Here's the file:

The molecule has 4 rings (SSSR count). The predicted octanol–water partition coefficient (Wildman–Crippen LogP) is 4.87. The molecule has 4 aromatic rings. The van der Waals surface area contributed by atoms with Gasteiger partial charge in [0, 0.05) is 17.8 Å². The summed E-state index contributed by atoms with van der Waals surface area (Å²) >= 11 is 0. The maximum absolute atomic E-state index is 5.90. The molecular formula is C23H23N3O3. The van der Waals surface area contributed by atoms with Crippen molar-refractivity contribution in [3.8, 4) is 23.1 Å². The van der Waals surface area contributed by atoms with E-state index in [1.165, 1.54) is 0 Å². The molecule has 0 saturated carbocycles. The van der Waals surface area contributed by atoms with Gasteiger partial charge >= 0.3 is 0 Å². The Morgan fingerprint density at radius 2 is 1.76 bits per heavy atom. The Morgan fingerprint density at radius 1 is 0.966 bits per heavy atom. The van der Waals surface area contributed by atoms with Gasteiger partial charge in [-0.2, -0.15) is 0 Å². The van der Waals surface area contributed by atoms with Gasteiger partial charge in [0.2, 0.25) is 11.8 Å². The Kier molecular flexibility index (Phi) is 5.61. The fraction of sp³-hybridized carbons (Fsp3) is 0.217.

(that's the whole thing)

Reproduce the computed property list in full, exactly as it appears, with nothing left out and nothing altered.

The molecule has 4 rings (SSSR count). The predicted octanol–water partition coefficient (Wildman–Crippen LogP) is 4.87. The molecule has 4 aromatic rings. The van der Waals surface area contributed by atoms with Gasteiger partial charge in [0, 0.05) is 17.8 Å². The summed E-state index contributed by atoms with van der Waals surface area (Å²) >= 11 is 0. The maximum absolute atomic E-state index is 5.90. The molecular formula is C23H23N3O3. The van der Waals surface area contributed by atoms with Crippen molar-refractivity contribution in [3.8, 4) is 23.1 Å². The van der Waals surface area contributed by atoms with E-state index in [1.165, 1.54) is 0 Å². The molecule has 0 saturated carbocycles. The van der Waals surface area contributed by atoms with Gasteiger partial charge >= 0.3 is 0 Å². The Morgan fingerprint density at radius 2 is 1.76 bits per heavy atom. The Morgan fingerprint density at radius 1 is 0.966 bits per heavy atom. The van der Waals surface area contributed by atoms with Gasteiger partial charge in [-0.2, -0.15) is 0 Å². The van der Waals surface area contributed by atoms with Gasteiger partial charge in [0.2, 0.25) is 11.8 Å². The Kier molecular flexibility index (Phi) is 5.61. The fraction of sp³-hybridized carbons (Fsp3) is 0.217.